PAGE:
In three parts, here are highlights from the presentation by John W. (“Jack”) and Jeannie S. Welch at the FAIRMormon Conference in Provo on August 8, 2019

Cover image: “Like a Grain of Mustard” by Jorge Cocco.

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Jack: Today, we wish to share with you our deep, enthusiastic, and tender testimonies of the truth and goodness of the parables of Jesus. We have recently published a book that sees the parables of Jesus in the light of the plan of salvation revealed by the Restoration of the Gospel of Jesus Christ especially in the Book of Mormon. This art-and-scripture-study book has been a joy for us to produce as a couple. It includes a series of 28 paintings that we commissioned by the newly recognized and extraordinarily talented LDS artist, Jorge Cocco, along with art commentary by Herman du Toit about Cocco’s ingenious “sacro-cubist” composition of each of these paintings.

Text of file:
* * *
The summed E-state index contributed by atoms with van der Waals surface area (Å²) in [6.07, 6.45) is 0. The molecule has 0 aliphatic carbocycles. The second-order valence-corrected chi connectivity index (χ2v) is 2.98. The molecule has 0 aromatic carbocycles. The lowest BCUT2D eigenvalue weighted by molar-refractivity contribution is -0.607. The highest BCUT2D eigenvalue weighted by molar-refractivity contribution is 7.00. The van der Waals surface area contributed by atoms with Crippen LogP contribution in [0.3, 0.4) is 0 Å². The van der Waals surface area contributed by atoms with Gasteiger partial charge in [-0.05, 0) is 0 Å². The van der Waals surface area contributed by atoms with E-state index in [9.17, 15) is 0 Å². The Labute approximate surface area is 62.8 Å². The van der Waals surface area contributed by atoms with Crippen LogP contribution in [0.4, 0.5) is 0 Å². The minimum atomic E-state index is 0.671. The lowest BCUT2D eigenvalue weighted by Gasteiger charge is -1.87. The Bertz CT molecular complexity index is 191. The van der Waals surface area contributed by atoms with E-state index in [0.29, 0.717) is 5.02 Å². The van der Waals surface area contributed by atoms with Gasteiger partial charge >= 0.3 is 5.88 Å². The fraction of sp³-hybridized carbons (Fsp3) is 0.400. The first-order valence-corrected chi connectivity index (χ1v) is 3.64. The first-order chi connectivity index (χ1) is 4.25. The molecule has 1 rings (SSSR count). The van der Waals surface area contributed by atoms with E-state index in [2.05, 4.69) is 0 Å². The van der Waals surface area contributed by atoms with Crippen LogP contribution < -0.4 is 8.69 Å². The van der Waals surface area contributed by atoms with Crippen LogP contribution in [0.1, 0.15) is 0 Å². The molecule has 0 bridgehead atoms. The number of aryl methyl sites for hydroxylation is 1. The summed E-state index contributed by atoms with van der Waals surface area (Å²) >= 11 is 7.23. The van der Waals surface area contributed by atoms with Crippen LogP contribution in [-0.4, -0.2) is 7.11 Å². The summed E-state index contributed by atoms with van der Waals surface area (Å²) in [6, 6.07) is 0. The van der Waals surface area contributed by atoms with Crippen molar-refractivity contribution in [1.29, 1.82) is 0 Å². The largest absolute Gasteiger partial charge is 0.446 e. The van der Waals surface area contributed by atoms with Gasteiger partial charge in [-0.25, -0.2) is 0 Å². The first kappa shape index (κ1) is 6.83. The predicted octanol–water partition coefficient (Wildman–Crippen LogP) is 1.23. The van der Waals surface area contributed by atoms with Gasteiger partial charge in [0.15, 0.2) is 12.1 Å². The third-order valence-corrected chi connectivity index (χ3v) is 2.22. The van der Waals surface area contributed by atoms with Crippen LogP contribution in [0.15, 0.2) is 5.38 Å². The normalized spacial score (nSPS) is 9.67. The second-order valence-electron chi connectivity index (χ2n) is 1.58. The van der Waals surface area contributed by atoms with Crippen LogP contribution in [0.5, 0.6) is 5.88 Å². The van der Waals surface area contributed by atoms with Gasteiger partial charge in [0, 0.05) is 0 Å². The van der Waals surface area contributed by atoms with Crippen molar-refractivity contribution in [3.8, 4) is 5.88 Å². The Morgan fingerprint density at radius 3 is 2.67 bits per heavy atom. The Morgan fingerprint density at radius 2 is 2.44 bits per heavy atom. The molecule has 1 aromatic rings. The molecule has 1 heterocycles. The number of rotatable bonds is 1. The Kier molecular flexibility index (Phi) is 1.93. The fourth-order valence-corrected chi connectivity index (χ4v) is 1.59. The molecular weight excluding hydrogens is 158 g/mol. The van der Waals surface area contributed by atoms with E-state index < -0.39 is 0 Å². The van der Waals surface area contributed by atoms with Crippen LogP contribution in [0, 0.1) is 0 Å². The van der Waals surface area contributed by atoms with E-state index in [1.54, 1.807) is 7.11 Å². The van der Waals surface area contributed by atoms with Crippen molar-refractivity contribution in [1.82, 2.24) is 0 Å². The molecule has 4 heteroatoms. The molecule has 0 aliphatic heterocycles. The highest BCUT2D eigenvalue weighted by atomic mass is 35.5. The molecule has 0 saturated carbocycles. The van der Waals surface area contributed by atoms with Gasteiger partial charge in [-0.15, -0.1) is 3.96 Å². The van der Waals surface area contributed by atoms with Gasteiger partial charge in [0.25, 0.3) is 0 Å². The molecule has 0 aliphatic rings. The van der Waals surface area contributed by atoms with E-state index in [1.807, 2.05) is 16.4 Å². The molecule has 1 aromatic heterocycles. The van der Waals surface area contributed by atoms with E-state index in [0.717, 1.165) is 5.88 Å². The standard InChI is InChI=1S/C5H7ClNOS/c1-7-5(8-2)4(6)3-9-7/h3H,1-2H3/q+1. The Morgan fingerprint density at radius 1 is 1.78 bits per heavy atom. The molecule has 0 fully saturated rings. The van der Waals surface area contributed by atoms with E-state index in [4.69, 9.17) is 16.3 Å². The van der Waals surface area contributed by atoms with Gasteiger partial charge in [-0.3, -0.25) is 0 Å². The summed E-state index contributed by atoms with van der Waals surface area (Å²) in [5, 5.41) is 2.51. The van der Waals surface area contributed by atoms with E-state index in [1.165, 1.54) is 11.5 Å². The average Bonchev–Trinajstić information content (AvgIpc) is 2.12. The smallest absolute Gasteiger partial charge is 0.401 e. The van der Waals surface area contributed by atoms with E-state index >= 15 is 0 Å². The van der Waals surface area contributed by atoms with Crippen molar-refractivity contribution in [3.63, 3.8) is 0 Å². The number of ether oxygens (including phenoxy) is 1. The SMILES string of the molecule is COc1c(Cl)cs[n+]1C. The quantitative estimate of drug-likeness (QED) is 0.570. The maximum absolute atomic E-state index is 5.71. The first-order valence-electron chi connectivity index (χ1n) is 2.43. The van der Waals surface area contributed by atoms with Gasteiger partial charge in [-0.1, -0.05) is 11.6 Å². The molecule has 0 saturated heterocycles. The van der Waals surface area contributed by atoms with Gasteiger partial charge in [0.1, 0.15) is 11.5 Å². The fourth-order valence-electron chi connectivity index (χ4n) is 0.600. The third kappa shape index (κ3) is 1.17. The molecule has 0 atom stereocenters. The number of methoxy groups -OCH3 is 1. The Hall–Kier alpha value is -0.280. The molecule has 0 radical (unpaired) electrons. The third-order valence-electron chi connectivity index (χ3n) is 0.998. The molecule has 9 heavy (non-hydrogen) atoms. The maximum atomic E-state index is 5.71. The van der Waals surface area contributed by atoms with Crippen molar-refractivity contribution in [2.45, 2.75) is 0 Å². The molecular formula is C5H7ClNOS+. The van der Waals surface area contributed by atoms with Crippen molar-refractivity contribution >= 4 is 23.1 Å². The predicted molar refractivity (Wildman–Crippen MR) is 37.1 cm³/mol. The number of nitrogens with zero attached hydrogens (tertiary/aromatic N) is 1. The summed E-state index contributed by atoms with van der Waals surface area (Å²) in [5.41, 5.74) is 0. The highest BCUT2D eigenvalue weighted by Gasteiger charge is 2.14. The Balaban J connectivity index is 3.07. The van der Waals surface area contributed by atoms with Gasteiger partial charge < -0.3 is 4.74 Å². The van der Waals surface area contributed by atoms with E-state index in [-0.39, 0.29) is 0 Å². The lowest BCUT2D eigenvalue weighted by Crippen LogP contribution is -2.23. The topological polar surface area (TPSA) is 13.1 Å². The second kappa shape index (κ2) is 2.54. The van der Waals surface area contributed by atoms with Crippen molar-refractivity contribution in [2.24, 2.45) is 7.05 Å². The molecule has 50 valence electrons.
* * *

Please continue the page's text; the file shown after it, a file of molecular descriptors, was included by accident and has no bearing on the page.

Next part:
Jeannie and I have been fascinated for many years by the texts and artistic renditions of the parables of Jesus. The Good Samaritan, especially, has been beautifully and meaningfully portrayed by artists over the centuries, in early illuminated Greek New Testament manuscripts, in the stained glass windows of the French cathedrals at Chartres, Bourges, and Sens, and on the back of the icon screen at the Greek Orthodox chapel at St. Catherine’s monastery in the Sinai, and on the ceiling of the eastern Orthodox church in Tarnovo, Bulgaria.

“Go and Do Likewise”

A Detailed Allegory of the Plan of Salvation